“My plans are to engage with the British Indian community to encourage them to become more publicly and politically spirited. They are no longer immigrants as they have been here for 40 and even 50 years. Many are born here and as a result, their destinies are linked with Britain. They must shape their own future by becoming decision-makers rather than leaving it to others.” An exclusive interview with Dr Rami Ranger, the newly appointed co-chairmen of Conservative Friends of India
Dr Rami Ranger CBE was recently appointed as the new Co-Chairmen of the Conservative Friends of India, a group affiliated to the Conservative Party which aims to build stronger links between the Conservative Party, the British Indian community and India.
Dr Ranger is a founding member of the Hindu Forum of Britain, and Chairman of the Pakistan, India & UK Friendship Forum, and the British Sikh Association. His company, Sun Mark Ltd, is the only company in the UK to have been awarded 5 consecutive Queens Awards for enterprise. He is also the Patron of the Punjabi Society of British Isles, the Combat Stress and a Fellow of the Prince’s Trust. As a key supporter of youth and skills development, Rami is a member of the government’s Apprenticeship Delivery Board and an Ambassador for the Food and Drinks Industry in the development of apprenticeships and job creation throughout the UK. In 2005 he was made a Member of the British Empire and in 2016 the Commander of British Empire for his services to British Business and the Asian Community.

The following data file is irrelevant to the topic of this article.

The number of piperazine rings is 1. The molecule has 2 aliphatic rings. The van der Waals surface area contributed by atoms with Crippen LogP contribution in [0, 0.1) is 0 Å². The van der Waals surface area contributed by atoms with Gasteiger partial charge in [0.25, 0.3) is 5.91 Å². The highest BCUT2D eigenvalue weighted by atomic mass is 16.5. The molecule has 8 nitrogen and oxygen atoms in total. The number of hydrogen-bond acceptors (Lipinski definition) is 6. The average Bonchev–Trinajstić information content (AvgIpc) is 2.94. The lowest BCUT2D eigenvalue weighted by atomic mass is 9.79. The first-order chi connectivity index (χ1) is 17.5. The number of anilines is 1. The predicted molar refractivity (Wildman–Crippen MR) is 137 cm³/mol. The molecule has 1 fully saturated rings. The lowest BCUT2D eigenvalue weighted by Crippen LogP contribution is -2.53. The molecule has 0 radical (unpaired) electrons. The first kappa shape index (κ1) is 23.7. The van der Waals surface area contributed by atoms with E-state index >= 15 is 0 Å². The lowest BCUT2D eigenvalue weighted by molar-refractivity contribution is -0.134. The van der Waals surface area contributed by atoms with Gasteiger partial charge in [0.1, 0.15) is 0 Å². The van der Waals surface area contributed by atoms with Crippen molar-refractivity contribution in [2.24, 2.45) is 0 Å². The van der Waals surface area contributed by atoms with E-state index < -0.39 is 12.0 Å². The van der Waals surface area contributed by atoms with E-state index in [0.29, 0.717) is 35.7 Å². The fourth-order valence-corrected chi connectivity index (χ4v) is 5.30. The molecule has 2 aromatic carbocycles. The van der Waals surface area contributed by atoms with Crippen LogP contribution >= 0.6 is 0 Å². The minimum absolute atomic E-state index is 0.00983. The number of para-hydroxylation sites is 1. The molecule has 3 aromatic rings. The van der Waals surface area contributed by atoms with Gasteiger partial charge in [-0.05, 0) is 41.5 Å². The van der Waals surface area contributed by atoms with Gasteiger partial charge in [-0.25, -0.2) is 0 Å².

People who are black, Asian or from a minority ethnic background (BAME) are underrepresented in British politics. BAME people make up just 7.9 per cent of MPs (51 out of 650), despite the fact they are 14 per cent of the population. It is just 4 per cent in the local government. Former Prime Minister David Cameron promised to allocate 20 per cent of the retirement seats of Conservatives to BAME candidates. He mentioned this during the launch of BAME manifesto at a crowded event at Croydon in 2015. Dr Rami Ranger talks to Azeez Anasudhin to share his strategy to win more BAME voters to the Conservative fold.
You are in the saddle of one of the most important positions in British politics. What was your first reaction to the appointment?
I consider it to be my privilege to be asked to serve both the largest and the oldest democracies of the world by bringing them even more closer to one another.
Unlike other leaders, you reached this position step by step. You are familiar with both ranks and files of the Conservative party. As the leader of CFI, what will be your agenda to attract the Indian community to the Conservative fold?
My task will be to make my fellow British Indians aware of the Conservative values and how they are better off supporting the Party with our values. I will engage with the students, young individuals and entrepreneurs to join the Party and network with the like-minded people to become strong and politically astute.
The country is divided over Brexit. There are divisions in the cabinet also. What is your take on Brexit?